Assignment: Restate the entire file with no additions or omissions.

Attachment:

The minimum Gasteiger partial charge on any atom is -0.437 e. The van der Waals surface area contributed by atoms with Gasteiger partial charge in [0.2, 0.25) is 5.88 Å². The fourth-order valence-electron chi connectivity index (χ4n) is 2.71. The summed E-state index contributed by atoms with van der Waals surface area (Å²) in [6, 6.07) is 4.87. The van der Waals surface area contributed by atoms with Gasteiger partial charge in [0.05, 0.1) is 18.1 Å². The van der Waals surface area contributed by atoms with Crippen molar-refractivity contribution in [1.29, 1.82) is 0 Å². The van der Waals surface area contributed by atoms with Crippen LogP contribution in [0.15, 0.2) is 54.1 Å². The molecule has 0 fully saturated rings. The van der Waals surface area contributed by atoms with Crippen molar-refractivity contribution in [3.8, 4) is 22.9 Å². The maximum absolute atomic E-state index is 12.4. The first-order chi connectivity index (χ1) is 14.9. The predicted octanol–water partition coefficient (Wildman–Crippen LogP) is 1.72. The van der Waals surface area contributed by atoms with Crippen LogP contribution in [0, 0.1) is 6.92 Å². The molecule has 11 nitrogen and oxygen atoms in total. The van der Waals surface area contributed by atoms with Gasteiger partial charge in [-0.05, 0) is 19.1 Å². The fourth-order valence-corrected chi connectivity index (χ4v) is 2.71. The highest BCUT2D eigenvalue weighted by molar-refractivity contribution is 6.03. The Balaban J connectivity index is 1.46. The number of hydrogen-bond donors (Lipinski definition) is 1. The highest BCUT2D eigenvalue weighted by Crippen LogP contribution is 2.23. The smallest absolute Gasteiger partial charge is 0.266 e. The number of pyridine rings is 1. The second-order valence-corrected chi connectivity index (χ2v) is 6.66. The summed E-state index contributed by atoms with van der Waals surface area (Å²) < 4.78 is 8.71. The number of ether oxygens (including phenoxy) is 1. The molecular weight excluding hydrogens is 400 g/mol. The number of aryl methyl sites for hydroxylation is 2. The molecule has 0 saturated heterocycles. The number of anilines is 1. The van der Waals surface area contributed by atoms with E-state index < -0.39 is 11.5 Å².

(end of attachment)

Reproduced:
The minimum Gasteiger partial charge on any atom is -0.437 e. The van der Waals surface area contributed by atoms with Gasteiger partial charge in [0.2, 0.25) is 5.88 Å². The fourth-order valence-electron chi connectivity index (χ4n) is 2.71. The summed E-state index contributed by atoms with van der Waals surface area (Å²) in [6, 6.07) is 4.87. The van der Waals surface area contributed by atoms with Gasteiger partial charge in [0.05, 0.1) is 18.1 Å². The van der Waals surface area contributed by atoms with Crippen molar-refractivity contribution in [1.29, 1.82) is 0 Å². The van der Waals surface area contributed by atoms with Crippen LogP contribution in [0.15, 0.2) is 54.1 Å². The molecule has 0 fully saturated rings. The van der Waals surface area contributed by atoms with Crippen molar-refractivity contribution in [3.8, 4) is 22.9 Å². The maximum absolute atomic E-state index is 12.4. The first-order chi connectivity index (χ1) is 14.9. The predicted octanol–water partition coefficient (Wildman–Crippen LogP) is 1.72. The van der Waals surface area contributed by atoms with Crippen LogP contribution in [0, 0.1) is 6.92 Å². The molecule has 11 nitrogen and oxygen atoms in total. The van der Waals surface area contributed by atoms with Gasteiger partial charge in [-0.05, 0) is 19.1 Å². The fourth-order valence-corrected chi connectivity index (χ4v) is 2.71. The highest BCUT2D eigenvalue weighted by molar-refractivity contribution is 6.03. The Balaban J connectivity index is 1.46. The number of hydrogen-bond donors (Lipinski definition) is 1. The highest BCUT2D eigenvalue weighted by Crippen LogP contribution is 2.23. The smallest absolute Gasteiger partial charge is 0.266 e. The number of pyridine rings is 1. The second-order valence-corrected chi connectivity index (χ2v) is 6.66. The summed E-state index contributed by atoms with van der Waals surface area (Å²) < 4.78 is 8.71. The number of ether oxygens (including phenoxy) is 1. The molecular weight excluding hydrogens is 400 g/mol. The number of aryl methyl sites for hydroxylation is 2. The molecule has 0 saturated heterocycles. The number of anilines is 1. The van der Waals surface area contributed by atoms with E-state index < -0.39 is 11.5 Å².